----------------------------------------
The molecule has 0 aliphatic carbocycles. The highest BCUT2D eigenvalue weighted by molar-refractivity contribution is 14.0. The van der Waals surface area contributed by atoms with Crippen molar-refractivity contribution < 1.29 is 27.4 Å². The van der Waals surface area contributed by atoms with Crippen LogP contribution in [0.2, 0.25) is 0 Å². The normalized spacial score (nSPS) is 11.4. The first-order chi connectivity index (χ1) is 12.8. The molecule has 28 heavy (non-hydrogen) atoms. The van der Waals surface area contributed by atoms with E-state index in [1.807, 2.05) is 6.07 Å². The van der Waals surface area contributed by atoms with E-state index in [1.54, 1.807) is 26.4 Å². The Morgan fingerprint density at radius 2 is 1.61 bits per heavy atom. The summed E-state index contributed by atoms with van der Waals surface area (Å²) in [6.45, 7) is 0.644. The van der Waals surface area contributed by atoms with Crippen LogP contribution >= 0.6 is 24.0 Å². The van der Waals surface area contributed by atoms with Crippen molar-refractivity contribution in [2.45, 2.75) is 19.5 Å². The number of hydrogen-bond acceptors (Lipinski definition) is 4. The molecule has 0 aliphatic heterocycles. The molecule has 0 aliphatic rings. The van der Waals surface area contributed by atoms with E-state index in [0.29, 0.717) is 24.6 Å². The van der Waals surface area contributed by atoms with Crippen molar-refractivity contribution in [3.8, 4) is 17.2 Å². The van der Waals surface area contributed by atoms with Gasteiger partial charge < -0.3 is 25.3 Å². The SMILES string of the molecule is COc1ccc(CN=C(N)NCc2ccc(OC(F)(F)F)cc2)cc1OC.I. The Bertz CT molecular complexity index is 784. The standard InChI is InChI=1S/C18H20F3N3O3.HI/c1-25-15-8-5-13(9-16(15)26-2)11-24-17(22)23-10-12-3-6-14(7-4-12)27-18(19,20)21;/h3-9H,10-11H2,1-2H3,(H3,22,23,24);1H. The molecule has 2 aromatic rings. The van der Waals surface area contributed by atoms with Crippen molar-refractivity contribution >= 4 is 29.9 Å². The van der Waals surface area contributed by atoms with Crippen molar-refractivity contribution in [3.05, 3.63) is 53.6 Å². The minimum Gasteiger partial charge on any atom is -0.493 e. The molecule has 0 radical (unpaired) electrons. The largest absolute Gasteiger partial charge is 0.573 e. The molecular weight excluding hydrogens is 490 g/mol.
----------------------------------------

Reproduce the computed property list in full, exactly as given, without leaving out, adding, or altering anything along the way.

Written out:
The molecule has 0 aliphatic carbocycles. The highest BCUT2D eigenvalue weighted by molar-refractivity contribution is 14.0. The van der Waals surface area contributed by atoms with Crippen molar-refractivity contribution < 1.29 is 27.4 Å². The van der Waals surface area contributed by atoms with Crippen LogP contribution in [0.2, 0.25) is 0 Å². The normalized spacial score (nSPS) is 11.4. The first-order chi connectivity index (χ1) is 12.8. The molecule has 28 heavy (non-hydrogen) atoms. The van der Waals surface area contributed by atoms with E-state index in [1.807, 2.05) is 6.07 Å². The van der Waals surface area contributed by atoms with E-state index in [1.54, 1.807) is 26.4 Å². The Morgan fingerprint density at radius 2 is 1.61 bits per heavy atom. The summed E-state index contributed by atoms with van der Waals surface area (Å²) in [6.45, 7) is 0.644. The van der Waals surface area contributed by atoms with Crippen LogP contribution >= 0.6 is 24.0 Å². The van der Waals surface area contributed by atoms with Crippen molar-refractivity contribution in [2.45, 2.75) is 19.5 Å². The number of hydrogen-bond acceptors (Lipinski definition) is 4. The molecule has 0 aliphatic heterocycles. The molecule has 0 aliphatic rings. The van der Waals surface area contributed by atoms with E-state index in [0.29, 0.717) is 24.6 Å². The van der Waals surface area contributed by atoms with Crippen molar-refractivity contribution in [3.8, 4) is 17.2 Å². The van der Waals surface area contributed by atoms with Gasteiger partial charge < -0.3 is 25.3 Å². The SMILES string of the molecule is COc1ccc(CN=C(N)NCc2ccc(OC(F)(F)F)cc2)cc1OC.I. The Bertz CT molecular complexity index is 784. The standard InChI is InChI=1S/C18H20F3N3O3.HI/c1-25-15-8-5-13(9-16(15)26-2)11-24-17(22)23-10-12-3-6-14(7-4-12)27-18(19,20)21;/h3-9H,10-11H2,1-2H3,(H3,22,23,24);1H. The molecule has 2 aromatic rings. The van der Waals surface area contributed by atoms with Crippen molar-refractivity contribution >= 4 is 29.9 Å². The van der Waals surface area contributed by atoms with Crippen molar-refractivity contribution in [3.05, 3.63) is 53.6 Å². The minimum Gasteiger partial charge on any atom is -0.493 e. The molecule has 0 radical (unpaired) electrons. The largest absolute Gasteiger partial charge is 0.573 e. The molecular weight excluding hydrogens is 490 g/mol.